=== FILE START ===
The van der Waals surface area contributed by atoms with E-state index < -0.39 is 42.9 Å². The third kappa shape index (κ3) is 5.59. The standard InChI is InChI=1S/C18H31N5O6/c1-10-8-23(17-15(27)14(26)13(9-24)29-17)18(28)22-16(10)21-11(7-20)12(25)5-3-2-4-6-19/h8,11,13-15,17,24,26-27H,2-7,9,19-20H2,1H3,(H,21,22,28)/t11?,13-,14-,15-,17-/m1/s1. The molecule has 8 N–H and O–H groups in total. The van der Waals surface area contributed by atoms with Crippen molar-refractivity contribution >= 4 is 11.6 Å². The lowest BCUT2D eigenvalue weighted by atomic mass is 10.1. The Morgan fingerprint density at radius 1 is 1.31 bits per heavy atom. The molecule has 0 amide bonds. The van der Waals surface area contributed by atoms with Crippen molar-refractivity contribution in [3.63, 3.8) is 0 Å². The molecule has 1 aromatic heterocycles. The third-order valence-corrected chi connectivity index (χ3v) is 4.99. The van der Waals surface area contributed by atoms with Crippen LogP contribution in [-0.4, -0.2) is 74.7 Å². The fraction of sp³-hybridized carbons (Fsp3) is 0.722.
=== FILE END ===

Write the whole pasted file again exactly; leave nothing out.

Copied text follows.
The van der Waals surface area contributed by atoms with E-state index < -0.39 is 42.9 Å². The third kappa shape index (κ3) is 5.59. The standard InChI is InChI=1S/C18H31N5O6/c1-10-8-23(17-15(27)14(26)13(9-24)29-17)18(28)22-16(10)21-11(7-20)12(25)5-3-2-4-6-19/h8,11,13-15,17,24,26-27H,2-7,9,19-20H2,1H3,(H,21,22,28)/t11?,13-,14-,15-,17-/m1/s1. The molecule has 8 N–H and O–H groups in total. The van der Waals surface area contributed by atoms with Crippen molar-refractivity contribution >= 4 is 11.6 Å². The lowest BCUT2D eigenvalue weighted by atomic mass is 10.1. The Morgan fingerprint density at radius 1 is 1.31 bits per heavy atom. The molecule has 0 amide bonds. The van der Waals surface area contributed by atoms with Crippen molar-refractivity contribution in [3.63, 3.8) is 0 Å². The molecule has 1 aromatic heterocycles. The third-order valence-corrected chi connectivity index (χ3v) is 4.99. The van der Waals surface area contributed by atoms with Crippen LogP contribution in [-0.4, -0.2) is 74.7 Å². The fraction of sp³-hybridized carbons (Fsp3) is 0.722.